CRM Helps Government Agencies Streamline Data

By Samuel Greengard  |  Posted 06-09-2015 Print Email

Different systems and redundant data translated directly into errors, so a Pennsylvania association successfully implemented a CRM system.

One of the challenges for government agencies is tracking activities, projects and events across departments and internal groups. Avoiding silos and red tape is paramount–and as data volumes grow, it's not uncommon for the challenges and risks to increase. One government entity taking direct aim at the challenge is County Commissioners Association of Pennsylvania (CCAP), a statewide, nonprofit, bipartisan association representing the commissioners, chief clerks, administrators and others in Pennsylvania's 67 counties.

The organization focuses on assisting counties with legislative programs, insurance and policy areas, including grant funding. In the past, the counties have operated separate case management systems for tracking adult law offenders and parolees but CCAP recognized a need to move to a more unified approach.

"In many situations, they were tracking the same offender in three different locations within the county. This meant that clerks would have to re-enter the same information about the offender–even if it already existed in the computer at the district attorney's office," CIO Rita Reynolds explained.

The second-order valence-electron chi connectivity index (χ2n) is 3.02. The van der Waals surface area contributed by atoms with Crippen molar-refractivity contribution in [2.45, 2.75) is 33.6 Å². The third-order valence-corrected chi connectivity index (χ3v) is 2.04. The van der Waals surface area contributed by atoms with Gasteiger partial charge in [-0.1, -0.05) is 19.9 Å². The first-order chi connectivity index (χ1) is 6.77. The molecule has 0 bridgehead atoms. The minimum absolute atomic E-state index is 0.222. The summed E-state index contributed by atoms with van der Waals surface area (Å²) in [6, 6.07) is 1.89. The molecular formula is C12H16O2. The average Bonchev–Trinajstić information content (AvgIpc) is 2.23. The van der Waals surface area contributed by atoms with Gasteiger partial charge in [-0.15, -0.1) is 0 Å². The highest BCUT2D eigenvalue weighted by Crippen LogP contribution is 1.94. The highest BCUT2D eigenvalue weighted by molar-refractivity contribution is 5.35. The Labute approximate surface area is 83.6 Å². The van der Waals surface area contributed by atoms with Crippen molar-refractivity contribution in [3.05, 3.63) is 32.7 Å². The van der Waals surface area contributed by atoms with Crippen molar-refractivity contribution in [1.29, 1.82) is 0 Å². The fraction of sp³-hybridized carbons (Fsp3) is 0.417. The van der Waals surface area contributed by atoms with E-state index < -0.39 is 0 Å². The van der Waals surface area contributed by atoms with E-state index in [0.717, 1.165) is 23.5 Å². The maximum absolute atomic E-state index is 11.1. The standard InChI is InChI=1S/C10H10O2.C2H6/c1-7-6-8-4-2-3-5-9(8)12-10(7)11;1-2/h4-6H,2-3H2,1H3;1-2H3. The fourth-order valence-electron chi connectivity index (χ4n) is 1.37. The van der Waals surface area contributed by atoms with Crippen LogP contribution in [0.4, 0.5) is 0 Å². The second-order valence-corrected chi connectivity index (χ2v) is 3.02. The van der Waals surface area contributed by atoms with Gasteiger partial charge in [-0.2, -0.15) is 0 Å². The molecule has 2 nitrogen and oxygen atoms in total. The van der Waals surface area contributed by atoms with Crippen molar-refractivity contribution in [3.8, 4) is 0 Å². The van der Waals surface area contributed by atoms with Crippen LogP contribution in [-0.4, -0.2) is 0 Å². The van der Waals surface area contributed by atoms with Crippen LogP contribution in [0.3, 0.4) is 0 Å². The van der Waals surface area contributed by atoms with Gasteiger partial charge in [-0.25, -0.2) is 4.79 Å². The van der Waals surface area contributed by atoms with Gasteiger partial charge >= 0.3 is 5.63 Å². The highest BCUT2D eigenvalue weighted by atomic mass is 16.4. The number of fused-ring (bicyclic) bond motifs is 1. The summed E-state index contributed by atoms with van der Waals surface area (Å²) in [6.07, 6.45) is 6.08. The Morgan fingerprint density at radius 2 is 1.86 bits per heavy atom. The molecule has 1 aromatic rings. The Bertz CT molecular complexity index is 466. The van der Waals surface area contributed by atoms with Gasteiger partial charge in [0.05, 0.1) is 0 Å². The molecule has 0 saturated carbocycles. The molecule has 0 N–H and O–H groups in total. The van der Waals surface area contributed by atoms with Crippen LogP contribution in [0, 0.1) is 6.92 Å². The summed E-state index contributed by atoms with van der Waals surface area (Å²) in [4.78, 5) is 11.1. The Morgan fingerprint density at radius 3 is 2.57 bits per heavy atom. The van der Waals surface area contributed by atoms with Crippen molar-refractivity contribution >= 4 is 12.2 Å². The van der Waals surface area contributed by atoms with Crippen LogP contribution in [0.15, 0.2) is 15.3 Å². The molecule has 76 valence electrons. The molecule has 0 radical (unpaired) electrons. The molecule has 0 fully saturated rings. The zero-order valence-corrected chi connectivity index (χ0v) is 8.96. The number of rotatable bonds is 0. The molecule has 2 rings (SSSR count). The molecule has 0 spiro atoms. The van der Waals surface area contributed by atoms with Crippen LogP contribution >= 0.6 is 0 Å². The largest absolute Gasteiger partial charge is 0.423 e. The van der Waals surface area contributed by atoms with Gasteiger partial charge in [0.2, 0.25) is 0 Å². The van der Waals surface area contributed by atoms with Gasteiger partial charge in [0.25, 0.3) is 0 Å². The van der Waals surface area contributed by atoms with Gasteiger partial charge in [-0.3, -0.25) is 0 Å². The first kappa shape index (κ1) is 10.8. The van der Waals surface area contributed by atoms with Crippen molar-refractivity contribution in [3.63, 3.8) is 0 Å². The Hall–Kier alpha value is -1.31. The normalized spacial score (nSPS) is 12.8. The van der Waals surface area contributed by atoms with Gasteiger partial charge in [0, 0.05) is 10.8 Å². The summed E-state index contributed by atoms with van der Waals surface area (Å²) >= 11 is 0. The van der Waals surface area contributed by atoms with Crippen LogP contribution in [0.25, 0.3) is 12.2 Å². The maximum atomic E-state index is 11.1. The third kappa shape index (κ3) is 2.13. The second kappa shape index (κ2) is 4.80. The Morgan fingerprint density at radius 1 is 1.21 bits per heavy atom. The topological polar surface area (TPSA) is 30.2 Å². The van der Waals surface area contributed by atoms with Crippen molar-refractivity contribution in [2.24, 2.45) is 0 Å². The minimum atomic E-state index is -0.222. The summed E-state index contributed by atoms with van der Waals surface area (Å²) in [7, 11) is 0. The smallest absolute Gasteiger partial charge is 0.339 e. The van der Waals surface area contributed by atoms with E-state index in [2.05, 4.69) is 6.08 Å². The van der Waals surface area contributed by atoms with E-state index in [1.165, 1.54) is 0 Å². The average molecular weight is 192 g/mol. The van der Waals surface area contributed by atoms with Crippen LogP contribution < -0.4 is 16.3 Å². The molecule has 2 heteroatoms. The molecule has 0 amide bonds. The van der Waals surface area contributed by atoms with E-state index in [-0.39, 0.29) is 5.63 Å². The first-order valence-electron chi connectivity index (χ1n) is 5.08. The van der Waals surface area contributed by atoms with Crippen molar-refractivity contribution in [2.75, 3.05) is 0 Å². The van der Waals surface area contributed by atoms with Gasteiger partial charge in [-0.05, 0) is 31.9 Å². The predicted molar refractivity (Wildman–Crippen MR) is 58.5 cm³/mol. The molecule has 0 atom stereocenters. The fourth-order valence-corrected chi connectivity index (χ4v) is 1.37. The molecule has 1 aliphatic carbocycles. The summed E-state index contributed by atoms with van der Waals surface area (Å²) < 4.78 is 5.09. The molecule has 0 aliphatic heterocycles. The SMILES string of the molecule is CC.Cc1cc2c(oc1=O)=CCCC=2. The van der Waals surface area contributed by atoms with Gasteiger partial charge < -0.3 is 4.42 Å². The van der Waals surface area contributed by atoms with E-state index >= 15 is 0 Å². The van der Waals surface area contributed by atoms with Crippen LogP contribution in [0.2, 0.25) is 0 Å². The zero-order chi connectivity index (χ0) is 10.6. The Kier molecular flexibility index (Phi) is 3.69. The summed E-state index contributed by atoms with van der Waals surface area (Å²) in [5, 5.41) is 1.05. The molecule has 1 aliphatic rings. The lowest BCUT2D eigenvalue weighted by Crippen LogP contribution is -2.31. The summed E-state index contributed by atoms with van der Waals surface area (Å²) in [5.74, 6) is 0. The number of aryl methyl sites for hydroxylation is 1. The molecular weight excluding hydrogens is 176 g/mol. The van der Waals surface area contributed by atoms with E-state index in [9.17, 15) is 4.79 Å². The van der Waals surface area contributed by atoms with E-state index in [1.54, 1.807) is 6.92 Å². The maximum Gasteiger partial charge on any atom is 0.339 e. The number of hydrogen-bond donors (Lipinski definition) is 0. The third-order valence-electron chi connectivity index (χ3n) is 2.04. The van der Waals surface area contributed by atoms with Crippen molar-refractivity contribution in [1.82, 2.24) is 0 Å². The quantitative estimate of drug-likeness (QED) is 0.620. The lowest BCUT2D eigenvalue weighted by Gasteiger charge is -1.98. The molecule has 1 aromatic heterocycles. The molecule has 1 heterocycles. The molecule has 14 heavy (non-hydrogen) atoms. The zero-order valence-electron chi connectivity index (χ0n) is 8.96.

Not surprisingly, different systems and redundant data translated directly into errors as well as files that weren't always up to date. For example, a judge's name was spelled 14 different ways across various systems. In addition, manually entering the data resulted in higher demands on staff along with increased costs. "The data inconsistencies were particularly problematic," Reynolds said. "People had problems looking things up. If they required the name of a business and it was entered into the system slightly differently, they would have to spend time figuring out which entry was correct." Finally, inconsistencies made it difficult to use charge codes correctly, she said.

As a result, CCAP turned to Dynamics CRM and it used Scribe Software to import data from case management systems across more than 20 different counties. It went live with the new CRM system in the winter of 2013, after spending about a year developing and testing the software. By automatically consolidating offender information and introducing a Web portal to streamline certain key functions–such as the offender check-in process–CCAP has been able to move forward and handle tasks far more efficiently. "There is no more manual data entry across systems. All the data that's entered at the Web portal gets populated into the system," she said. This also delivers added benefits involving reports. "What used to take days to compile now takes place in about 15 minutes."

A key to navigating the transition successfully was the SQL-based Scribe import software. It provided a high level of flexibility and customization. "We were able to use templates but add and modify fields and add the forms we required. As a result, the data conversions were not difficult," Reynolds said. One of the toughest parts of the project was managing expectations, she added. "We wanted to take our time and make sure we did things right. Once staff saw how well the system works they were eager to use it. We're now able to manage data and information far more effectively."



 

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